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European Court of Human Rights: is the admissions system transparent enough? – Ben Jones

27 January 2012 by

Two recent posts on this blog have brought deserved attention to the question of the European Court’s handling of admissibility decisions. In the course of criticising the substantial misrepresentation of the statistics for UK petitions to the European Court, Andrew Tickell’s piece highlighted the significant contribution of “highly discretionary concepts” in the filtering of the Court’s caseload.

Alongside clearer procedural hurdles such as the six month time bar and exhaustion of domestic remedies, the “manifestly ill-founded” criterion may be a clear and meaningful legal term but certainly isn’t manifest exactly what obstacle it sets.

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Is Strasbourg obsessively interventionist? A view from the Court – Paul Harvey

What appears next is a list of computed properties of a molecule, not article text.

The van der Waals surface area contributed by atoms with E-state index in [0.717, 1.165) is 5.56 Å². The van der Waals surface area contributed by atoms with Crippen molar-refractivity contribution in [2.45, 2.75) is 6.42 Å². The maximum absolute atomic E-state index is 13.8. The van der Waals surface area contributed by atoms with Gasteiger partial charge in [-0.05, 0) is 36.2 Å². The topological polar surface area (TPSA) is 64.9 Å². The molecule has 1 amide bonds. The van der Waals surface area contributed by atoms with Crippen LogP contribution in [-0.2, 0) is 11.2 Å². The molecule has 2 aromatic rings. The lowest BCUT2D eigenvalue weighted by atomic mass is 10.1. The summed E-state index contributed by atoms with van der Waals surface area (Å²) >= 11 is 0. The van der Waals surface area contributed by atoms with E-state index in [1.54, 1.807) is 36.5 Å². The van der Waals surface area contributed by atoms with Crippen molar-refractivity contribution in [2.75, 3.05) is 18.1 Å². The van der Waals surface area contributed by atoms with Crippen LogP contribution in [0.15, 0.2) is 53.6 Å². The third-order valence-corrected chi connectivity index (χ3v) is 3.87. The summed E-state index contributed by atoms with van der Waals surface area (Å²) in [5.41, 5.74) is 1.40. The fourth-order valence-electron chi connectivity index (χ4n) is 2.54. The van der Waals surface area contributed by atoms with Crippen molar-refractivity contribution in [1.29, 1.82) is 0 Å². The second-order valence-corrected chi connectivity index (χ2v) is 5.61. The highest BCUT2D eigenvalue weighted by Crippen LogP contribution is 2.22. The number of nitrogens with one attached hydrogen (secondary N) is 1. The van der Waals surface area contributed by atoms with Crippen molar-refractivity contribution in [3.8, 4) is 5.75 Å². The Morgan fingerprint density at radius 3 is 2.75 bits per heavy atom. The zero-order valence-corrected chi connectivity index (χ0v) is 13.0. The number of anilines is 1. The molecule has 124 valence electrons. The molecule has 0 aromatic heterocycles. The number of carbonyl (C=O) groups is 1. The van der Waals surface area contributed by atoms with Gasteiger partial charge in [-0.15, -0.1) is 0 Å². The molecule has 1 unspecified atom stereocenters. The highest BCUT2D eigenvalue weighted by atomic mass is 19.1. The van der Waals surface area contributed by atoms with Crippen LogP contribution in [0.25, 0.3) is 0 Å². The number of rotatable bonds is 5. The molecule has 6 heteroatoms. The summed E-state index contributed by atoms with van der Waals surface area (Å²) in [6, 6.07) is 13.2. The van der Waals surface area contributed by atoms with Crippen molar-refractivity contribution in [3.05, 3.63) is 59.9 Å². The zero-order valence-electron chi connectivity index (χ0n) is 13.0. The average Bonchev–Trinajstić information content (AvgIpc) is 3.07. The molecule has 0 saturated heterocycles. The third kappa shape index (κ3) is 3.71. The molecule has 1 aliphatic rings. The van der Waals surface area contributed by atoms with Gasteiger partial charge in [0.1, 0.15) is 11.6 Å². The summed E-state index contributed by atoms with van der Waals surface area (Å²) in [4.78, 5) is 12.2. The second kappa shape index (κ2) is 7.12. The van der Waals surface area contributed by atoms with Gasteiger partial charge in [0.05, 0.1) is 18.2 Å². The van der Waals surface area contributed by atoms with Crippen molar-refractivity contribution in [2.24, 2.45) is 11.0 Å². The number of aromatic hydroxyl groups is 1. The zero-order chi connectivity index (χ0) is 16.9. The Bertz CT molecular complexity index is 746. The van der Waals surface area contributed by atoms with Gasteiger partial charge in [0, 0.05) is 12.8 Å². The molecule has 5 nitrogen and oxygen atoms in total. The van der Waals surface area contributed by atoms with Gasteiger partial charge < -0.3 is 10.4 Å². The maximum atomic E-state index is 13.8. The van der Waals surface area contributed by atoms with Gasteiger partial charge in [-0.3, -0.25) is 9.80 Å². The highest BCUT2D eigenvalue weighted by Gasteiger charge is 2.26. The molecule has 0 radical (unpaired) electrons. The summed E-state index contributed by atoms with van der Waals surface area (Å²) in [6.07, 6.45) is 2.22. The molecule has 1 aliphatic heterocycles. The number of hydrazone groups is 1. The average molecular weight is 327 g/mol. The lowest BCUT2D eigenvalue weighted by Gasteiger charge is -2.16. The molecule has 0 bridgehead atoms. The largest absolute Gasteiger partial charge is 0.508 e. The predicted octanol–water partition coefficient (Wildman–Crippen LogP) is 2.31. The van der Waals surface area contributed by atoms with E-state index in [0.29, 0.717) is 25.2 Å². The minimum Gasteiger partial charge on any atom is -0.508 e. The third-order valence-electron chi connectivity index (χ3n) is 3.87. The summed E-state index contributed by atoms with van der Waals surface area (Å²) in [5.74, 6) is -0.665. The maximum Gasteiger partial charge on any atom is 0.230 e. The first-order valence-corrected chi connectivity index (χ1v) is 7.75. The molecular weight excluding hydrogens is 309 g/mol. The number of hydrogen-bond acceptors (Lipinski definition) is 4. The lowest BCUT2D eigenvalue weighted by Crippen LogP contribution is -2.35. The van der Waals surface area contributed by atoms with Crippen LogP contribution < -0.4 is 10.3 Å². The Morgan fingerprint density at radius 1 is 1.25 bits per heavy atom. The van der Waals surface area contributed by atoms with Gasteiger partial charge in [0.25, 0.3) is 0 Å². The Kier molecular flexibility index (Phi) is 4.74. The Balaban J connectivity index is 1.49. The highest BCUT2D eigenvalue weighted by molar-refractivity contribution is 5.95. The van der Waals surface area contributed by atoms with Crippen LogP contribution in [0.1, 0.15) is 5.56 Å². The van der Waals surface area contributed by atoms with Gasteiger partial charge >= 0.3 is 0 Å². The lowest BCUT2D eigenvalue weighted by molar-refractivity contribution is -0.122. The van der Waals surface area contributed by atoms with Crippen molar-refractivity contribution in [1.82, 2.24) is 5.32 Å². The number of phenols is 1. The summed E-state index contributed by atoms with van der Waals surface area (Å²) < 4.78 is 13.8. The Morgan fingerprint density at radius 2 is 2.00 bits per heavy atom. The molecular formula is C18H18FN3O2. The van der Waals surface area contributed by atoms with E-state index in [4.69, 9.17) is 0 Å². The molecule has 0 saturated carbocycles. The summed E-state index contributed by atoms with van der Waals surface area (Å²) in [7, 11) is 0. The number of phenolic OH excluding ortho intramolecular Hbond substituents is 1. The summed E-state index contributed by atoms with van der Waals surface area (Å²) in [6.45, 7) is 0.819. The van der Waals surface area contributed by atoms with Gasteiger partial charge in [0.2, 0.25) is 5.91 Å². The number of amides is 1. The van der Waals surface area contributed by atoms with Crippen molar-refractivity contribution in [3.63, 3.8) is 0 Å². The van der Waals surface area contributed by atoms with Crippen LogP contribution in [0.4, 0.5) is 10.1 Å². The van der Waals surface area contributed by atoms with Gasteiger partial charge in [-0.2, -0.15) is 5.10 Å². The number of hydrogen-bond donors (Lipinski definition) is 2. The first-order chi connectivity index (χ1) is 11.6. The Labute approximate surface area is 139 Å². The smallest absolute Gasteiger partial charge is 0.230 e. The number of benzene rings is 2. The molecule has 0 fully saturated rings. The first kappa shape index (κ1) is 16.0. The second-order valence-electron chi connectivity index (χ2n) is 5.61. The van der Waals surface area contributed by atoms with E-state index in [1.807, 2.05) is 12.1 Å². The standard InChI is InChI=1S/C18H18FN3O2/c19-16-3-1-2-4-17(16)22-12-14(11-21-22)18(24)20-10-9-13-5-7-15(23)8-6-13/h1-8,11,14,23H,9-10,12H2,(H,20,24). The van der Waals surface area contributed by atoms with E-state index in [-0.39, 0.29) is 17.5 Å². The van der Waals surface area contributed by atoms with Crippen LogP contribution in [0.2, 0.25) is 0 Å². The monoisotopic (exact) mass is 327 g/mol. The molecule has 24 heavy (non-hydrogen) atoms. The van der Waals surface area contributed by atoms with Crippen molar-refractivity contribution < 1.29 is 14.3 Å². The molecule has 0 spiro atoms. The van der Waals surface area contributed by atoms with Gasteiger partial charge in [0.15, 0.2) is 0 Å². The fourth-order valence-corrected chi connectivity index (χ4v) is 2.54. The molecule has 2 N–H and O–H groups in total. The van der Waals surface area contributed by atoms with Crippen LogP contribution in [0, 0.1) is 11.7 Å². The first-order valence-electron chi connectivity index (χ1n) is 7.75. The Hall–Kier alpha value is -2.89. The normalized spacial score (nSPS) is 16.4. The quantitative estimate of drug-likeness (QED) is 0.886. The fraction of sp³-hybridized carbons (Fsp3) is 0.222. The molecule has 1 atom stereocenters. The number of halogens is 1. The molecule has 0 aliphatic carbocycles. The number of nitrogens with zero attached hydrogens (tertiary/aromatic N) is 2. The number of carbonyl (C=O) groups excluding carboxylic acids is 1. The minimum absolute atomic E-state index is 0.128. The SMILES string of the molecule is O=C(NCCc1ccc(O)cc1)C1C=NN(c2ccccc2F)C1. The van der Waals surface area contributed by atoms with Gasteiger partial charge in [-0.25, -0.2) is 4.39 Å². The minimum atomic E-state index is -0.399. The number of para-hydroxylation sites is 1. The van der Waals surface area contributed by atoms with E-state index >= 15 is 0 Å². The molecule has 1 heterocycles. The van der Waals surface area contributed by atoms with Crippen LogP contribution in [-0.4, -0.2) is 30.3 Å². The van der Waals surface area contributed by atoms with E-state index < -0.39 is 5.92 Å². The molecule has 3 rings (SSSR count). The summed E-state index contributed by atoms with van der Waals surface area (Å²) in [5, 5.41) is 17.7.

24 January 2012 by

Andrew Tickell in his recent post (Is the European Court of Human Rights obsessively interventionist?) makes a number of important points about the European Court of Human Rights’ approach to admissibility, in particular the application of the manifestly ill-founded criterion. Perhaps understandably, the majority of legal scholars have preferred to focus on the more substantive aspects of the Court’s work and its leading judgments.

However, Tickell’s analysis, and his other efforts to ensure that the less glamorous work of the Court on admissibility are not overlooked, must be welcomed, both as redressing that balance and informing the wider debate on the proper role of the Court. This post seeks to build on his contribution by providing an overview of the Court’s approach to admissibility in applications brought against the United Kingdom.

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Extension of secret hearings would be “fundamentally unfair”, say Special Advocates

5 January 2012 by

Government proposals to increase the number of court hearings held in secret, and in which parties can only see minimal evidence relied upon by the court, have been severely criticised by the “Special Advocates” who play the central role in closed hearings.